bc PALS, the Australian Boys' and Girls' Storypaper of the 1920s, similar to CHUMS.
The Australian Boys' and Girls'
Storypaper of the 1920s,
similar to CHUMS

The beginning of information
on this icon of Australian juvenile fiction.

Just ONE page on the Collecting Books and Magazines web site based in Australia.

Page updated 2nd July, 2014..

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From PALS, April 10, 1926 Was this the first published retrospective on Aussie 'Old Boys'?

By Donald Barr

When I was a boy, more than 25 years ago, there was no paper like Pals printed in Australia. Boys read imported papers, and "penny dreadfuls," and I must confess that I was no wiser than my school chums as regards the latter class of “literature”.

Of the English papers, our favourite was Ching Ching's Own, edited by E. Harcourt Burrage. "The Best for Boys" was its main title, but we always called it "Ching Ching's”. Thrilling yarns of adventure and school life, from the pen of the editor, were the great feature of this boy's paper. Its other features were of minor interest to us, excepting the Editor's own column, which was worth reading and thinking over too, as a rule!

In those days of my youth, I fancy, boys read more than do you lads of today. We had more leisure, perhaps, and fewer attractions at night-no cinema shows, remember, no wireless, and few games. How we would have welcomed a "paper of our own," like Pals! Mind you, we enjoyed the English journals, but there was lacking the real link between Editor and readers. The Editor was overseas, and naturally, he catered for boys of the British Isles, mainly, though in the correspondence column occasionally, appeared the names of readers "in the colonies."

Ching Ching was our hero, and we liked his chums, too; following with keen interest their adventures, funny and impossible, as related In "The Best for Boys." When young Ching appeared on the scene, we were mightily pleased. In Pals last week you will find a portrait of this bright youngster, his proud parent, and another member of the Ching Ching group. Young Ching is shown in a ludicrous position, he was always getting into scrapes, and predicaments were all in the game.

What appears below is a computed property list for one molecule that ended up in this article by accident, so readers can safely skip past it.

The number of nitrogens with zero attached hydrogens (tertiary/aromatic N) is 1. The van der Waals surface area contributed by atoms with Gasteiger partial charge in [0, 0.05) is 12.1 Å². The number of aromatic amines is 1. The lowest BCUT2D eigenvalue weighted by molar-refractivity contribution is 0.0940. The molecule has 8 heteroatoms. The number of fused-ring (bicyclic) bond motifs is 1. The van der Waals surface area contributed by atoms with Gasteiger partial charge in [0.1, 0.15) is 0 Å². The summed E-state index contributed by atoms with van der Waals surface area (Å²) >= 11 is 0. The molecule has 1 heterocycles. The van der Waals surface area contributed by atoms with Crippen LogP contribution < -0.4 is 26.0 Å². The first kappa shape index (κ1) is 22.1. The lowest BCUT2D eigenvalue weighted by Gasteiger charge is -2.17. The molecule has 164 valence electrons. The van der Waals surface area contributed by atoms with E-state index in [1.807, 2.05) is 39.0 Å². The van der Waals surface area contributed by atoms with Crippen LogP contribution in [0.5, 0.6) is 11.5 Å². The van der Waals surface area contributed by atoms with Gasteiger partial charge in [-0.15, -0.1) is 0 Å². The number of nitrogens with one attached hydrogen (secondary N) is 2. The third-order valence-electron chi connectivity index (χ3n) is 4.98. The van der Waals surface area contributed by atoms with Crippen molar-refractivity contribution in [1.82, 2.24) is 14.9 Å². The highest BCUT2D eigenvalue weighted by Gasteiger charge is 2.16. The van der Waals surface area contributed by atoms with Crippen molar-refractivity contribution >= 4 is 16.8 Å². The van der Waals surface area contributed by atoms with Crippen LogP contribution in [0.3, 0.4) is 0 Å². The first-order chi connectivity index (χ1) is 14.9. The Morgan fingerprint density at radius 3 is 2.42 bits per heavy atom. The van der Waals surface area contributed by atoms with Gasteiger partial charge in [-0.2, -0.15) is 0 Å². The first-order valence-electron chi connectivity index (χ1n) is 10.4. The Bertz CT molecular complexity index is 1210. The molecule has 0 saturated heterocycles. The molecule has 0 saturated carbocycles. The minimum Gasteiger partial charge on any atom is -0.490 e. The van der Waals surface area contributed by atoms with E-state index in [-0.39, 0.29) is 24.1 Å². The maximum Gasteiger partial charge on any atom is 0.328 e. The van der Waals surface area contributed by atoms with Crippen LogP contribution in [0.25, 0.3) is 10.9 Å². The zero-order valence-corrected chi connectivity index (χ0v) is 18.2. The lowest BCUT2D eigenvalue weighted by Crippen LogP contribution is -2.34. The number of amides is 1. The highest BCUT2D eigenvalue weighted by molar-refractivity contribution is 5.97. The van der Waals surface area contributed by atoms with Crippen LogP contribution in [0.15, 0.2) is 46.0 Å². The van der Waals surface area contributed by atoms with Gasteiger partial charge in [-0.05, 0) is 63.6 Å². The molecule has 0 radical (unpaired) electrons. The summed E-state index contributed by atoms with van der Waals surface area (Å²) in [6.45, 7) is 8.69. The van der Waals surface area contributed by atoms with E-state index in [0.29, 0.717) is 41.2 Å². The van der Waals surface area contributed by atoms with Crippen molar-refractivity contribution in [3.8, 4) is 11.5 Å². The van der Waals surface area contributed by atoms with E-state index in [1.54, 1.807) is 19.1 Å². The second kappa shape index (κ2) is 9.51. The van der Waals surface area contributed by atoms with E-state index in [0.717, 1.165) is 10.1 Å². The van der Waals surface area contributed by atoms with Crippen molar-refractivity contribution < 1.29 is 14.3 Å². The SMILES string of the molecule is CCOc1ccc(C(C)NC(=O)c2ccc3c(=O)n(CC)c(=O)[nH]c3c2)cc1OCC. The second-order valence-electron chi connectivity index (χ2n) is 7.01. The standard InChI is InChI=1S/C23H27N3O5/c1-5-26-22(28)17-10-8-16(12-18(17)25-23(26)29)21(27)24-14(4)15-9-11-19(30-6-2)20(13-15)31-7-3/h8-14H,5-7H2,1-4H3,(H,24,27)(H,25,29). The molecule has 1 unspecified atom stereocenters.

Alliteration was very popular in the days of "Ching Ching's Own". I'll quote the titles of a few of the serials that we read with such avidity: "Steady Steele", "The Two Tartars", "Mat May", "Doomed to Dishonor”, “Handsome Harry". Ching Ching himself was the hero of many tales. The Best for Boys Library contained such titles as "Ching Ching and His Chums", "Cheerful Ching Ching", "Wonderful Ching Ching", etc.

Turning from periodicals to the "dreadfuls", I recall with a smile, the hectic covers of "Deadwood Dicks"-a series recording the adventures of superhuman heroes. It is strange to think that these productions, for which boys paid a penny apiece many years ago, are now so rare that they sell for a guinea each ,and more. Mr J.P. Quaine, the bookseller, of South Yarra (Vic.), has a fine collection of old time boys' periodicals, "Deadwood Dicks”, etc. A number of "old boys" collect these publications as curiosities. In England "Deadwood Dicks", the genuine old originals, are in brisk demand, and the competition of collectors has made prices soar. Mr Quaine showed me recently a bound volume of 'Deadwoods”, about a dozen or 20 numbers, for which he had been offered 25! He showed me also a copy of the first "young folks" magazine published in England, a century ago, a very dull collection of essays, etc., but a real curiosity.

The boys' papers of the past would not suit the tastes of the majority of boys of the present, who demand thrilling yarns indeed, but not of the kind that pleased their parents, maybe. They would smile at a hero called "Handsome Harry" or "Generous Jack"-too much like "Weary Willy". "Dreadfuls" are still published, but Australian boys whom I have met, and I've met hundreds-don't read them. The Wild West has lost much of its charm, too. Wonder stories, in this age of wonders, of wireless and aeroplanes, are more in young Australia's line. These, and stirring adventure tales, and yarns of school life, with plenty of ginger in them; but far removed from the "dreadful."

Pals who may happen to possess old-timers-discovered in the lumber room, or forgotten chests, perhaps should look them over. Specimens that a collector would be glad to purchase may be lying among piles of printed rubbish. You never know your luck. A friend of mine once bought for sixpence, in a second hand bookseller's shop, a pamphlet worth 5. I've come across a few bargains myself, but nothing so good as this pamphlet.#

The above was scanned, so there could be some errors; please let me know if you find any.


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